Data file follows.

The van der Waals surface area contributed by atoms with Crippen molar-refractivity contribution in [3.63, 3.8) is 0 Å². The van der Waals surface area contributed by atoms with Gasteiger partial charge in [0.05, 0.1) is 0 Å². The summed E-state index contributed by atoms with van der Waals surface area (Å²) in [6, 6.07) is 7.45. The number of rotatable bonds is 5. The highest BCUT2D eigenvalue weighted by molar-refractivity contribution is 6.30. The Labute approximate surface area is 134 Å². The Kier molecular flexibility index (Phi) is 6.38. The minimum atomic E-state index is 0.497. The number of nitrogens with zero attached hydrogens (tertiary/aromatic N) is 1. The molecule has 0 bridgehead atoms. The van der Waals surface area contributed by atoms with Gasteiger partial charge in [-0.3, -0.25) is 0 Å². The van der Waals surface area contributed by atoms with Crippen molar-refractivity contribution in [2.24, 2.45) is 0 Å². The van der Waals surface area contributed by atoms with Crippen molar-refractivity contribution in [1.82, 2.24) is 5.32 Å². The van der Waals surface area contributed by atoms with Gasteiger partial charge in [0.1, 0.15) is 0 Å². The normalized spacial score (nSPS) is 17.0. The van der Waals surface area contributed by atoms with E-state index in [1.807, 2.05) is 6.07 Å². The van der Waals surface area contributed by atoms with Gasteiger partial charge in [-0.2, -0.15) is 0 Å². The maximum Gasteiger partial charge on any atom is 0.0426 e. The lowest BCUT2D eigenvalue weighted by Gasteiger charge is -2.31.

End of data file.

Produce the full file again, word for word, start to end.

The van der Waals surface area contributed by atoms with Crippen molar-refractivity contribution in [3.63, 3.8) is 0 Å². The van der Waals surface area contributed by atoms with Gasteiger partial charge in [0.05, 0.1) is 0 Å². The summed E-state index contributed by atoms with van der Waals surface area (Å²) in [6, 6.07) is 7.45. The number of rotatable bonds is 5. The highest BCUT2D eigenvalue weighted by molar-refractivity contribution is 6.30. The Labute approximate surface area is 134 Å². The Kier molecular flexibility index (Phi) is 6.38. The minimum atomic E-state index is 0.497. The number of nitrogens with zero attached hydrogens (tertiary/aromatic N) is 1. The molecule has 0 bridgehead atoms. The van der Waals surface area contributed by atoms with Gasteiger partial charge in [-0.3, -0.25) is 0 Å². The van der Waals surface area contributed by atoms with Crippen molar-refractivity contribution in [2.24, 2.45) is 0 Å². The van der Waals surface area contributed by atoms with Crippen molar-refractivity contribution in [1.82, 2.24) is 5.32 Å². The van der Waals surface area contributed by atoms with Gasteiger partial charge in [0.1, 0.15) is 0 Å². The normalized spacial score (nSPS) is 17.0. The van der Waals surface area contributed by atoms with E-state index in [1.807, 2.05) is 6.07 Å². The van der Waals surface area contributed by atoms with Gasteiger partial charge in [-0.2, -0.15) is 0 Å². The maximum Gasteiger partial charge on any atom is 0.0426 e. The lowest BCUT2D eigenvalue weighted by Gasteiger charge is -2.31.